Establishing sustainable food gardens to fight food insecurity and health issues brought on by malnutrition.

Establishing sustainable food gardens to fight food insecurity and health issues brought on by malnutrition.

Food insecurity and poverty in disadvantaged communities has been highlighted and brought into the mainstream media, as a massive issue facing South Africa in the time of Covid-19, amid Lockdown. A lack of nutritious food is exposing hidden hunger and stunted growth in kids below the age of 5. Job loss and access to public spaces have prevented many families from obtaining any money to buy food and support their families. Too many people are relying on food parcels and feeding schemes to survive, and these two options are not sustainable.

Around 700 children get a meal every weekday at Thusong Alexandra. This feeding scheme run by NGO Londani Loshaka survives off donations. (contact us and find out how you can help)

Current breadwinners with limited disposable income buy only what they deem as necessary. In terms of food, this would be starches and proteins that are filling. Nutritionally speaking, vegetables and fruits contain the micro-nutrients that have the biggest impact on the development of children that furnish them with an impregnable immune system. Often, these foods are expensive and not purchased, resulting in compromised immune systems and children’s brain development being potentially stunted as a result of malnutrition. Communities need to be educated on the importance of eating fruit and vegetables and this will create a greater demand for them. Understanding that limited income can be a bottleneck, these families need to be taught how to plant, maintain and harvest these crops from their backyards.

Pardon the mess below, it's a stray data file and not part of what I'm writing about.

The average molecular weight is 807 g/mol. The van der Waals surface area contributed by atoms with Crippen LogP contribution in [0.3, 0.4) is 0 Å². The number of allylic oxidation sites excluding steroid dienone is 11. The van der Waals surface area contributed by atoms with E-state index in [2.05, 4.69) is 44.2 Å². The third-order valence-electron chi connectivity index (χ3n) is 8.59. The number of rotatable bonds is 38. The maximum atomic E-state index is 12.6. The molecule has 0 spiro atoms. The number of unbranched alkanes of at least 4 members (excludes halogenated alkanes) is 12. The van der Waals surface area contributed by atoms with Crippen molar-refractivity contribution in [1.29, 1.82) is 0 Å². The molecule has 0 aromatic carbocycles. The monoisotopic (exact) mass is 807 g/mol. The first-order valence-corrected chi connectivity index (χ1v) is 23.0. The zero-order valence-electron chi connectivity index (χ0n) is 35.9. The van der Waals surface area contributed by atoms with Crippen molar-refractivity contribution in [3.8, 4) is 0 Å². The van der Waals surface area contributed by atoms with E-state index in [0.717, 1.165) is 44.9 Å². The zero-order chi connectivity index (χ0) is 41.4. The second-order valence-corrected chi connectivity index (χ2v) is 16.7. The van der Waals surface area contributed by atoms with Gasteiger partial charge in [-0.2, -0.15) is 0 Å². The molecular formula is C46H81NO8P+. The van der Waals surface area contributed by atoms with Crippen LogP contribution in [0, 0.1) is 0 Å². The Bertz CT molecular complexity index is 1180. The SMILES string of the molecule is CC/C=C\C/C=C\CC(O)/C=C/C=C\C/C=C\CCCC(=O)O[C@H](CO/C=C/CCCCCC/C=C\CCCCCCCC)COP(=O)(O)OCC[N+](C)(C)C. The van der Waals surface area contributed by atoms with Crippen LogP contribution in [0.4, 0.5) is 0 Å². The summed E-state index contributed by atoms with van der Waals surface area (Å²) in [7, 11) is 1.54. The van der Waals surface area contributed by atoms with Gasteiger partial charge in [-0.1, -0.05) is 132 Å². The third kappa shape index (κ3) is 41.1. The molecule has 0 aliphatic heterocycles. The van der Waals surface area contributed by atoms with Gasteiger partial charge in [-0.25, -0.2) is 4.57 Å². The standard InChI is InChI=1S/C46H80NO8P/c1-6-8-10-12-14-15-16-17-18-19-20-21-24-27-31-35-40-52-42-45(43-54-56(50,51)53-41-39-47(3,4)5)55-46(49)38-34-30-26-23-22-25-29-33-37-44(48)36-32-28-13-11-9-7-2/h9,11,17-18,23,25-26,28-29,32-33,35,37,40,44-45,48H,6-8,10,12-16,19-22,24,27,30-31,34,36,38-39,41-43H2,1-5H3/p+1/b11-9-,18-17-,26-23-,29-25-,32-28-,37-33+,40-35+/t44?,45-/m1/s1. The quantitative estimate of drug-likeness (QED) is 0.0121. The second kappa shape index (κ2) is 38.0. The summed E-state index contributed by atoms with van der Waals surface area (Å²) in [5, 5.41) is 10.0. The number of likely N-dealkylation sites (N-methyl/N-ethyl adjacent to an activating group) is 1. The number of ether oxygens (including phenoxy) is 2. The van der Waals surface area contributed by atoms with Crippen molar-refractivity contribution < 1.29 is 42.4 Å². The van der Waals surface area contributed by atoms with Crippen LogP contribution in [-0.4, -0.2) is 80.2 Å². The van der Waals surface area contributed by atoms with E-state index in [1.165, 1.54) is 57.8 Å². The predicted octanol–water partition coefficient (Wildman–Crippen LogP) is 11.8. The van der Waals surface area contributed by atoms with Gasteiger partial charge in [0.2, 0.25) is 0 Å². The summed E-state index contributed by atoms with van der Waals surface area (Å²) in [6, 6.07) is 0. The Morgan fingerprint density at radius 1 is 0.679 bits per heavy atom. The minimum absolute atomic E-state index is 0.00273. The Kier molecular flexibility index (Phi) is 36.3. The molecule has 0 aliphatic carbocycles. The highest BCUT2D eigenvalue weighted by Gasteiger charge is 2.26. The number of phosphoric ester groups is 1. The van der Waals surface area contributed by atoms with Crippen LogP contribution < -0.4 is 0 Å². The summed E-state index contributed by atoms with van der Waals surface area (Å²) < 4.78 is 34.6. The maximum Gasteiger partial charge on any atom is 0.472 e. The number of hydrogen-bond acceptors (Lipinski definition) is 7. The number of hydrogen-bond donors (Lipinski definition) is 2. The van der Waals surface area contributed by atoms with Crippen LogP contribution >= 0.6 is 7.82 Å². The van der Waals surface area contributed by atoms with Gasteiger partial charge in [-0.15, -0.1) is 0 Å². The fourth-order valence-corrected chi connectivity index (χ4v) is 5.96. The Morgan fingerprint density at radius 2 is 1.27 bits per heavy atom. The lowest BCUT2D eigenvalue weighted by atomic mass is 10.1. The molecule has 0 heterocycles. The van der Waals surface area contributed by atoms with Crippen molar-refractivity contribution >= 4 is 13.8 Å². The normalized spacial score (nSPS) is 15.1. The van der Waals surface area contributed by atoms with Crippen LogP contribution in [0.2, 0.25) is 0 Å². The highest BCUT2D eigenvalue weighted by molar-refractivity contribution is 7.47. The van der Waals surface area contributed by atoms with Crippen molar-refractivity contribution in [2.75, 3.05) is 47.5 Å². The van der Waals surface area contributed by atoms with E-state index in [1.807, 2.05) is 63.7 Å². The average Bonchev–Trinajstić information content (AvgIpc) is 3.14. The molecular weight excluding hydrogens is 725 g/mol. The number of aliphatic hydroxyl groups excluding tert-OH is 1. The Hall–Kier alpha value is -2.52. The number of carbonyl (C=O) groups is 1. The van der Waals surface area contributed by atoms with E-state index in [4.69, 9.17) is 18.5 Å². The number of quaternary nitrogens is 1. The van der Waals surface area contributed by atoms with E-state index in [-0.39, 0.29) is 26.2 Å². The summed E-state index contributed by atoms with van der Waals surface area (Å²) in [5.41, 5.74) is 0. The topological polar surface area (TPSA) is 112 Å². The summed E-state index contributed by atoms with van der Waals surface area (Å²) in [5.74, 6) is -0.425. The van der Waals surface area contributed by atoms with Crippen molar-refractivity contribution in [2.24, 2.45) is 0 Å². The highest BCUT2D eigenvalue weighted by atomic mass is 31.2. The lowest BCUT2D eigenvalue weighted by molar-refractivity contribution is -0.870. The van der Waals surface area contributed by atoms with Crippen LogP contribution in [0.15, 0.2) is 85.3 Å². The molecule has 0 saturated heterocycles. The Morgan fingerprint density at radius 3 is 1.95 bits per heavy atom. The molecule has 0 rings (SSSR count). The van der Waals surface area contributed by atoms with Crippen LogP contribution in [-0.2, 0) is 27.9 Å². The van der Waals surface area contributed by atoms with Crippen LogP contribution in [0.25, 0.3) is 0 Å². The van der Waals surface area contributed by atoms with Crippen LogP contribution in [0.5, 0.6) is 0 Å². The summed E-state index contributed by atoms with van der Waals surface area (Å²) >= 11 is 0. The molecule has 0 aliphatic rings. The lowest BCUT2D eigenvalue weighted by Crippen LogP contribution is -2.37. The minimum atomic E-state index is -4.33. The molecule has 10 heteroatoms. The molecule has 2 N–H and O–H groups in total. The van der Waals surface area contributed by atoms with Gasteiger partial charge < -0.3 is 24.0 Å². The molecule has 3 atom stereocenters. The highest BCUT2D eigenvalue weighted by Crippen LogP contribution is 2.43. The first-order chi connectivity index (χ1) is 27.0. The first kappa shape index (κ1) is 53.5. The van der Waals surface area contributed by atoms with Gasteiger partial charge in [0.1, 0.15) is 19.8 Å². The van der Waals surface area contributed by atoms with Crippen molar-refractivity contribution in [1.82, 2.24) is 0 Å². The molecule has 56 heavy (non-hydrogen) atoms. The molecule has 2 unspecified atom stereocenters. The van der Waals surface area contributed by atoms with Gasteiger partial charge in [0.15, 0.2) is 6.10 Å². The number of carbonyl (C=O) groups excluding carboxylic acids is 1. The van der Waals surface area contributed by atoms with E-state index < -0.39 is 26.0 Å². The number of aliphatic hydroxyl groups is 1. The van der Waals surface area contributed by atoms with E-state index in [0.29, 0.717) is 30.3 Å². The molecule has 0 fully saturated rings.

Healthy vegetables

Childhood is a vital time in the growth and development of any individual. The first 2 years of a child’s life set them up for healthy growth and development. The early stages are the most key when it comes to the establishment of physical and mental abilities. Certain dietary deficiencies during the first 2 years of life, for example, iodine and iron, can create problems that are irreversible even by adopting an adequate diet later in life. The intake of varied micronutrients is essential for metabolism in general, cell division and growth.

Diets play a monumental role in the development of any child, it is important to identify the quality and quantities of food the child must have access to. As children develop, dietary and nutrient requirements alter to keep up with growth and development. It is important to monitor that change closely. Should the child not be provided with adequate nutrition at the right time, their growth and development may be interrupted, and this can have catastrophic effects later in life.

Cognitive development in children involves the maturation of higher mental functions like attention, memory, learning and perception. During the years where this development takes place, optimal brain development is associated with better academic ability. Should anything happen that harms the brain’s development, then this may lead to impaired academic ability. A child’s cognitive development is vulnerable to dietary deficiencies, meaning that providing inadequate nutrition to children may impair their ability to learn at school.